How far does a hamster run?
Over her recorded life, Lizzie ran an average of 1.65 miles per day. In the first half of her life this average was higher at 2.27 miles per day. Later in her life, as she started getting old and sick, it dropped to 0.88 miles.
As one might expect, over time she ran less and less per month. Below is a graph of the distance she ran each month, the amount of time she spent running, and her average speed.
- Lizzie ran a lot less in Dec-08 and Jan-09 (10 miles a month down from 40). We're not entirely sure what caused this but suspect it was some sort of pseudo hibernation. We know that we hadn't managed the heat well and there were a couple days when the temperature dropped inside the house which might have triggered this instinct. However she was still eating, drinking, and pooping fine.
- In the precipitous decline at the end of her life, she both ran more slowly and ran less. This is in contrast to her pseudo hibernation where she just spent less time running. This might be a way to tell if a hamster is unhealthy (if you're not already being a diligent pet owner).
When does a hamster run?
Anyone who's owned a hamster and has been kept up by the pitter patter of little hamster feet running on the wheel knows that they're nocturnal. This was confirmed by our observations. As seen below, she runs almost exclusively at night.
How fast does a hamster run?
Over her recorded lifetime she ran an average of 1.51 mph. This was higher when she was younger in 2008 at 1.62 mph and significantly lower as she got older in 2009 at 1.18 mph. Her top speed was about 2.5 mph.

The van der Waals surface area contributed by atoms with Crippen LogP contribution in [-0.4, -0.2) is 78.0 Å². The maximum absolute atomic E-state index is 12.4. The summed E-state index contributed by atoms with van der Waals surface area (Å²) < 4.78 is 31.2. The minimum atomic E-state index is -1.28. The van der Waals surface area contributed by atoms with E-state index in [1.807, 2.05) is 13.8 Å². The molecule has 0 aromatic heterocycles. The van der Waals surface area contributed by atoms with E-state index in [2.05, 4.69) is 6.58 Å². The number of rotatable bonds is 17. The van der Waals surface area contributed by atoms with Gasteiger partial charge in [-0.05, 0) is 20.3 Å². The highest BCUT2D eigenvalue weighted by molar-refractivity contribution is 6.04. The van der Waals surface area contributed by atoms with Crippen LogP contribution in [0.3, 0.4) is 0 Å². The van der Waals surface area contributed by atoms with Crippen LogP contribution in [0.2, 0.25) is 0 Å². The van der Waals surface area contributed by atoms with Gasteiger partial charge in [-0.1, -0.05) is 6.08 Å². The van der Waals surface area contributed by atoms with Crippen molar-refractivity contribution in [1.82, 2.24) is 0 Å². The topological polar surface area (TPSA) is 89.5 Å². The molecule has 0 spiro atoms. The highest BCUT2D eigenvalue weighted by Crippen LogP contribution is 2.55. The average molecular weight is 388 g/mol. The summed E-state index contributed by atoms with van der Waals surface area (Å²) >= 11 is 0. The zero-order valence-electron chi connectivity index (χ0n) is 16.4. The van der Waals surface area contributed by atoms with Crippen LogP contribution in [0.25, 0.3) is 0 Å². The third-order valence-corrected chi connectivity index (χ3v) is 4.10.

This can also be graphed in interesting ways. Below shows how many miles he ran at each speed in 1/100th of a mph increments.
Looking rest of the graph, we see two peaks in the total (red line), almost as if she had two preferred speeds. It turns out that after whatever happened to her in the winter of '09, her preferred speed switched from 1.6 mph to 1.2 mph. Looking at the years by themselves (purple and green lines) we get something that looks a little closer to a bell curve (or some sort of distribution around a mean). Putting all three of these together we can see how 2008 and 2009 add to create the two peaks that we see in the total curve.
Well the scientist in me would like to buy 5 more hamsters to see if these results are typical and measure more variables (like temperature, water consumption, and light levels). Realistically I think we're just going to get a new hamster to pick up where Lizzie left off. However, we are going to bury Lizzie's cremated remains where she stopped, in Carson National Forest in the Spring.
If you have more questions, check out the FAQ. Also, if you want to track your own hamster, I wrote an Instructable you can follow.
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